DNS Stage 8: Thomas Voeckler (Bouygues Telecom)
DNF Stage 8: Cyrille Monnerais (Française Des Jeux)
Luis Felipe Laverde (Ceramica Panaria-Navigare) leads the mountains competition by three points over Danilo Di Luca (Liquigas), 18 over his 15. We expect to see the Colombian dart out of the group for the points at the top of this pass.
Laverde in the 'verde'
Photo ©: Sirotti
Maglia Verde (Climber's Jersey)
Unlike the Tour de France, the climber's jersey in the Tour of Italy doesn't have any of those gaudy polka dots. Instead, it's a subdued green, like the verdant hills of Tuscany or the forested Dolomiti. The climber's jersey is determined by points accumulated at the top of each classified climb along the route.
Bigger mountains earn a rider more points, and the rider having the most accumulated points is awarded the jersey at the end of each stage. Category 3 climbs have three places (3, 2, 1), category 2 also have three (5, 3, 1), category 1 have five scoring places (10, 6, 4, 2, 1) and finally the highest point in the Giro (this year the Colle dell'Agnello) has six places (20, 15, 12, 10, 6, 4 and 2 points).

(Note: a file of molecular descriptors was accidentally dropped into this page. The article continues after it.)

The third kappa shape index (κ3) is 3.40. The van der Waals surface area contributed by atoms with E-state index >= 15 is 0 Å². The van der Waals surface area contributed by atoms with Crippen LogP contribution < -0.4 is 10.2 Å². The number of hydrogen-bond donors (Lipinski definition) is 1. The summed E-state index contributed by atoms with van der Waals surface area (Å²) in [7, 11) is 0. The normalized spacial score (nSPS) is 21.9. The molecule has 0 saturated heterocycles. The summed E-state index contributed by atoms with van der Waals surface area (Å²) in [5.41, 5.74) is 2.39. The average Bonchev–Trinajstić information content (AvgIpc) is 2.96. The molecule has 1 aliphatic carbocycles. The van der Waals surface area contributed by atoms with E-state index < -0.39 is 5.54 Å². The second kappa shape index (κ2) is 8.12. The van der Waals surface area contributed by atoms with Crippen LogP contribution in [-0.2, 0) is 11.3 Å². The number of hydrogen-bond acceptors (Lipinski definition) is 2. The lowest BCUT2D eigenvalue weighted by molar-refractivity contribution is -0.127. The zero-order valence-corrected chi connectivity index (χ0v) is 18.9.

Similar to the Tour de France climber's jersey, the maglia verde favours the rider who isn't afraid to go on a suicidal breakaway on the most torturous stages of the race. Diminutive rides from South and Central America have dominated in recent years, with Venezuela's José Rujano taking home the green jersey in 2005, Fredy González (Columbia) winning the mountains classification in both 2003 and 2001, and Julio Pérez carrying his snaggle-toothed grimace to the top of the competition in 2002.
Read Cyclingnews' article Giro d'Italia classifications demystified.
15:35 CEST 70km/107km to go
We are passing the Pagoto fan club. His 'tifosi' are going mad on the side of the road.
Elio Aggiano (Tinkoff Credit Systems) takes off. He is followed by Laverde. Pavel Brutt (Tinkoff Credit Systems) is chasing too.
Sella is there to help out Laverde. Pietro Caucchioli (Crédit Agricole) is joining in on the action at -500m to the summit.
Andrei Kunitski (Acqua & Sapone-Caffè Mokambo) is there too but he has some chain problems and has to chase back on.
15:38 CEST 71.7km/105.3km to go
It is Laverde followed by Sella over the top. Pietro Caucchioli (Crédit Agricole) takes third.
Mario Cipollini is here at the finish.
Cunego's wife and daughter are also here but, unlike Mario, they are on the beach.
15:46 CEST 78km/99km to go
Nicolas Crosbie (Bouygues Telecom), Frédéric Bessy (Cofidis), Pavel Brutt (Tinkoff Credit Systems), Andrei Kunitski (Acqua & Sapone-Caffè Mokambo), Simone Masciarelli (Acqua & Sapone-Caffè Mokambo) have formed an escape on the decent.
But Brutt sis up and waits.